Back to Basics

After years of learning, practice and researching one truth stands out – you can never run away from the basics.

Basics can look simple, un-sexy, not worthy of our long term attention. However, in a well designed system you can never get enough of the basics because once past the initital stage of learning if you keep on working on the basics you should find that there is more to what you thought you knew or assumed.

Basics are like the pieces that make up a puzzle. You need to put them together to see the whole picture. You also need to fit them in the right place.

When you first learn the basics you are likely to keep stopping as you struggle to remember the sequence of movements. The more you practice, the more familiar you will be and the less likely you are to stop or hesitate.

After you can remember the movements and be able to do them without pausing you should continue to practice. Being able to do the movements without stopping is only the beginning. You still need to get the nitty gritty details down. This is the part in which you learn to express the distinctive flavor of the movements of the style.

This is also the part where you will discover that without the fine details you will struggle in your attempt to use the movements. At this point you should redouble your training efforts. Keep on pushing until you can bring forth the essential principles and attendant characteristics even as you move quickly amidst a blurry flow of movements.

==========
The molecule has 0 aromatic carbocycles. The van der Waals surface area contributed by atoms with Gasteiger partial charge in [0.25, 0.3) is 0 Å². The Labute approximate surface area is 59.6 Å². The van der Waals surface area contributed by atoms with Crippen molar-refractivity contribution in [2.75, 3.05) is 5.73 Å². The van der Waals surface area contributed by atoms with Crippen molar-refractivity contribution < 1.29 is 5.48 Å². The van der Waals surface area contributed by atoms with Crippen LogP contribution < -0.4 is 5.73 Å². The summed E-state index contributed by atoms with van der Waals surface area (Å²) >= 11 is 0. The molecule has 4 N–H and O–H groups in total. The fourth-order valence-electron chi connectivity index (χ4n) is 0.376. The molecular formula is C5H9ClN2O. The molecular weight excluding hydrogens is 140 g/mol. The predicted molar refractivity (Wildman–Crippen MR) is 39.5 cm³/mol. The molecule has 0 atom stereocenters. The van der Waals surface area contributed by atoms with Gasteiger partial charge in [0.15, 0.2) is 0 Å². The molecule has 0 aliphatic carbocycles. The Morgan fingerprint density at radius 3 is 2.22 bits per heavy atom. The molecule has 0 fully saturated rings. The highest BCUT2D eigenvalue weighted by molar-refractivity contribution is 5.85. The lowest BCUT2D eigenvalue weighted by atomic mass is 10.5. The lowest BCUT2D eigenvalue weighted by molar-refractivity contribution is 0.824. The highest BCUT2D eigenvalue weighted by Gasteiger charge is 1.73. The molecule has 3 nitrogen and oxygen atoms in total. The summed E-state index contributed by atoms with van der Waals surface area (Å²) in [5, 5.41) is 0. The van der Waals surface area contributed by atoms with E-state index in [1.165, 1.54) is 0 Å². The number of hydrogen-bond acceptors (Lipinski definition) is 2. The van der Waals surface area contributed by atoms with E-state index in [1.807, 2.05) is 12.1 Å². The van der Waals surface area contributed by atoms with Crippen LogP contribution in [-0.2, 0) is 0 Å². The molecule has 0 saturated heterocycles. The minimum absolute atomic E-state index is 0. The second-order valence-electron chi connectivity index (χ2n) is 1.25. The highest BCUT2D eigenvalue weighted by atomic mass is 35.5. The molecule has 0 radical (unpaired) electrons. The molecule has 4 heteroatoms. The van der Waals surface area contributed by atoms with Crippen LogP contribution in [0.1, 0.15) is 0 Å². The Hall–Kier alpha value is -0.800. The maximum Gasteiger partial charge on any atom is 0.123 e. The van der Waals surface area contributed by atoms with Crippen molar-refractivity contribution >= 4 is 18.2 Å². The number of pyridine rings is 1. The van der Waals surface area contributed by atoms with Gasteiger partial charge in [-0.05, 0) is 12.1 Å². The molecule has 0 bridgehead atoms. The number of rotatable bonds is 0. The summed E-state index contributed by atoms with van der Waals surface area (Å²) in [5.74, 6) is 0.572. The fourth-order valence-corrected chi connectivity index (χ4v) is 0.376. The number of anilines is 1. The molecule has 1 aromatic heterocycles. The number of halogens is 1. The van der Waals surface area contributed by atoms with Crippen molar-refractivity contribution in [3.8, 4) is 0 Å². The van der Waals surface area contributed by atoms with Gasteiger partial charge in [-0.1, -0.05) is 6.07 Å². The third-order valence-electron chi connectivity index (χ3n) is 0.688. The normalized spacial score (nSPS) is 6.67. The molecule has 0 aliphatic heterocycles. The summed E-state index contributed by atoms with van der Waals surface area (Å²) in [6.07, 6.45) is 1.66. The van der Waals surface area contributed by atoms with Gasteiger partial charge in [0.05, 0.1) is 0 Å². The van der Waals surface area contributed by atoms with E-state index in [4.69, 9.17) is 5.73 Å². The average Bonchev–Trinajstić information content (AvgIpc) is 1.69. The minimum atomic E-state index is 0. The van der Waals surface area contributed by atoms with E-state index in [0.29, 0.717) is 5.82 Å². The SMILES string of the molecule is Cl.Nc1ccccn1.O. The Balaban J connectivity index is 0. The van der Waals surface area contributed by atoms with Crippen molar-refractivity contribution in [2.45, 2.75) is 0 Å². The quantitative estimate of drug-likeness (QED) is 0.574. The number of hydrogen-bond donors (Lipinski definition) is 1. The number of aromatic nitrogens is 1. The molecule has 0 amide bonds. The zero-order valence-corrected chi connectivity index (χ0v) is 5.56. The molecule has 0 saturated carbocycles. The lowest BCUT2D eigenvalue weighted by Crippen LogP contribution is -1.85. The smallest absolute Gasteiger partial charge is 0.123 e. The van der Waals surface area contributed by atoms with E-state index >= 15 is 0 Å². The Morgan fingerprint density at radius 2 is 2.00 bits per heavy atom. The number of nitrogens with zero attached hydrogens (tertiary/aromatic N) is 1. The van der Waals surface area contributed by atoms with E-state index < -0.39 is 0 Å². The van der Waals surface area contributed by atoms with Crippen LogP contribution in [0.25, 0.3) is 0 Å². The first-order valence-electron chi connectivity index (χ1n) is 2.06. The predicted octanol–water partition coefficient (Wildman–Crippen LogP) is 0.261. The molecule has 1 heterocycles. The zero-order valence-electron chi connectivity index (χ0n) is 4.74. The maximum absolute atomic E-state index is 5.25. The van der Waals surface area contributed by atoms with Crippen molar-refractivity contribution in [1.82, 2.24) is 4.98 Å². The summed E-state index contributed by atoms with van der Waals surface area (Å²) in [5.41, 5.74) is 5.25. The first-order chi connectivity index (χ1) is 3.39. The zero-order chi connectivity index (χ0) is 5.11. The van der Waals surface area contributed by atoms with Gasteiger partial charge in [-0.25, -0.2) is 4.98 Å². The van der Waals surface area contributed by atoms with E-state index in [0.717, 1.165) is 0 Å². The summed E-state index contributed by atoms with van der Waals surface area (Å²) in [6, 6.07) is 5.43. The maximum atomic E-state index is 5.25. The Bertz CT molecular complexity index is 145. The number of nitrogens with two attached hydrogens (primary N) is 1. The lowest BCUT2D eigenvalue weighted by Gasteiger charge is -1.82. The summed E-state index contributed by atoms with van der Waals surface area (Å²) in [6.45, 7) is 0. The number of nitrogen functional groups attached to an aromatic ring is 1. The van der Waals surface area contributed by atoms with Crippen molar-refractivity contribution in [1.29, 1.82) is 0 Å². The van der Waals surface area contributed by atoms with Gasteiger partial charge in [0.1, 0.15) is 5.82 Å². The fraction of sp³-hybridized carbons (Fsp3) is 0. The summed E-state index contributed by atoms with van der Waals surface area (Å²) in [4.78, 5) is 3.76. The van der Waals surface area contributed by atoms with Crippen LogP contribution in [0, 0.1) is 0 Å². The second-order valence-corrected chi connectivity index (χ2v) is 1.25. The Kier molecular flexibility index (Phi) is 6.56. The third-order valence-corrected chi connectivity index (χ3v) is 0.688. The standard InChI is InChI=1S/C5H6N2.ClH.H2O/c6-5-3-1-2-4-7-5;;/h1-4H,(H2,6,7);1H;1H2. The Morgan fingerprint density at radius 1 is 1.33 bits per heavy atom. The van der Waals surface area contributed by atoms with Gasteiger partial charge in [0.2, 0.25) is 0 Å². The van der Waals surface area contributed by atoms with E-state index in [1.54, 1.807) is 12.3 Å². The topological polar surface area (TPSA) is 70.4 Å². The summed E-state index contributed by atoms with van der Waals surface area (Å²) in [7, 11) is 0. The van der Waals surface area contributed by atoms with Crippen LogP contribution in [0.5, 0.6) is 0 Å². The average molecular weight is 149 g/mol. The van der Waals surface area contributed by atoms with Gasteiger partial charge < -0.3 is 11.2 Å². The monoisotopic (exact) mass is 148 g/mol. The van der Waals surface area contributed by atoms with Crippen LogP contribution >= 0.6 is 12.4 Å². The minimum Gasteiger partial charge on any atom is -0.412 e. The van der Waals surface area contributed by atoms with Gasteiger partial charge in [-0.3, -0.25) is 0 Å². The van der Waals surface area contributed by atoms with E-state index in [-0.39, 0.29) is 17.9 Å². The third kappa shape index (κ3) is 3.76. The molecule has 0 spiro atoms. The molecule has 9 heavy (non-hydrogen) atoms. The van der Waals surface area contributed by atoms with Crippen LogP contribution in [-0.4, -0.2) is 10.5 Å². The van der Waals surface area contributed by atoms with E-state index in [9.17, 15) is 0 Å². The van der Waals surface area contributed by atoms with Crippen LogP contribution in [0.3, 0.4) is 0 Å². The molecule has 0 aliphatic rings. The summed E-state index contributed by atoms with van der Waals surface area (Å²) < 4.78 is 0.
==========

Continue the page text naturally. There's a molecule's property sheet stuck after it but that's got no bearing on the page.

Then reconcile the learning with the application. When you use the movements that’s when you are verifying if you are moving properly. Use and refine, use and refine.

In our SKD training the first double arm swinging exercise may seem that it has nothing to do with the 6-blocks but they do. If not, then we would have wasted our time learning the double arm swinging.

The initial 6-blocks sequence that we learn is just the beginning. Later we add another three movements until we can doing 9 movements. But we don’t call it 9-blocks because its just 6-blocks plus 3 add-on movements to handle unexpected responses that don’t fit the template of the 6-blocks.

When we can flow not just in sequence but out of sequence we should then try to implement the movements in partner training. Just let the arms move and see if you can keep your control of your space using the 6 blocks in whichever sequence that is appropriate to the attacks that your training partner is feeding you.

After this you can add the up or down swinging movement of the arm to follow up on your use of any of the 6-blocks. If you have been training your arm swinging properly you will find that you can move your arms like a whip, with speed and power.

This is an example of how we can acquire speed, power, change and flow even with a few months training as long as we are willing to put in the effort.

P.S. – we can actually accelerate our learning of the arm swings by picking up the first stick movement in iKali but that’s another story for another time.

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